"Even among the medical students, 35.7 per cent of the students were unaware of any risks."

And among those who said they were aware of the risks, not all knew what the real risks were.

The team cited an American study that found the sources of information on cosmetic procedures for many young people are television shows and teen magazines - hence the lack of awareness on the risks that come with the procedures.

In Singapore, at least two people have died as a direct result of having gone for cosmetic procedures. There are also many horror stories of procedures gone wrong, resulting in the patients looking worse than they did before their operations.

Not all botched jobs can be successfully repaired.

Referring to previous research on the subject, the article said: "The general public has an inflated perception of the benefits of plastic surgery and exhibits a tendency to minimise the sense of risk of plastic surgery."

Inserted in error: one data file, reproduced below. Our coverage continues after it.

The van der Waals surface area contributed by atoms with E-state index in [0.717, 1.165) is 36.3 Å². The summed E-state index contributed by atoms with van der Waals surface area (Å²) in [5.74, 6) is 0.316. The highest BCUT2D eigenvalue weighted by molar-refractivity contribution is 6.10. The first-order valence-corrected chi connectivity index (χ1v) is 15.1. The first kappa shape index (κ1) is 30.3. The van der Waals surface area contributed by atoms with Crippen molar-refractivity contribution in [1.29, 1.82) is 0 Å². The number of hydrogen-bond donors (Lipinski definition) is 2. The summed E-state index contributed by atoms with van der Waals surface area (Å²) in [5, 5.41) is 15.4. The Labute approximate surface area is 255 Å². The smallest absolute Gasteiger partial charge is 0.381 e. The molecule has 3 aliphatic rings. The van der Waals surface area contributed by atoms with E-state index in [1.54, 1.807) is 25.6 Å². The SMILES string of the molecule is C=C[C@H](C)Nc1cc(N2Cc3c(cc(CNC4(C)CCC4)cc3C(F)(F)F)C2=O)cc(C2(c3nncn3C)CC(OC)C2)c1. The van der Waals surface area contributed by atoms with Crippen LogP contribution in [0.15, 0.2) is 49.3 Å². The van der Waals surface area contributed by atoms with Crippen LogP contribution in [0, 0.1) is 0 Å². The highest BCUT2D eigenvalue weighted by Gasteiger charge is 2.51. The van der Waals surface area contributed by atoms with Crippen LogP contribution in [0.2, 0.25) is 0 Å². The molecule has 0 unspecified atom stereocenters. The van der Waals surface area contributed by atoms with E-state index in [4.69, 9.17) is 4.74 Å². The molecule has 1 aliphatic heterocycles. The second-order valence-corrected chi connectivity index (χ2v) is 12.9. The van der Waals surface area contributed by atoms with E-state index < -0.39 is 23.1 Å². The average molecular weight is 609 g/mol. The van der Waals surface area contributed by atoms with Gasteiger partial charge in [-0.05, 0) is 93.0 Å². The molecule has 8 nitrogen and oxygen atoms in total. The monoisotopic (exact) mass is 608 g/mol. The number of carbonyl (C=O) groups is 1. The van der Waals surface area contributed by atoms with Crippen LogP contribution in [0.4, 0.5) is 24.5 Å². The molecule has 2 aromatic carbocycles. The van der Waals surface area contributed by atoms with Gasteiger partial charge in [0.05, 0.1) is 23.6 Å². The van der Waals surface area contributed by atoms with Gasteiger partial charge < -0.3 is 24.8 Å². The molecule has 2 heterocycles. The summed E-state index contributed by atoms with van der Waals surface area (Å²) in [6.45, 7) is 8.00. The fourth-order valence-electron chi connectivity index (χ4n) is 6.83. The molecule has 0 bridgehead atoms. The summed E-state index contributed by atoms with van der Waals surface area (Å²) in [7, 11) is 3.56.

The authors cautioned that the problem may be "more severe" among adolescents "who have been observed to be more inclined than adults to seek instant gratification".

But a Dutch study quoted by the authors found adolescents become less unhappy with their body image as they get older - regardless of whether they tried to improve it or not.

Those who undergo cosmetic procedures may later regret doing so, or at least find it unnecessary.

The authors said adolescents "are a particularly vulnerable group" and suggested having a national database to track all cosmetic procedures done here.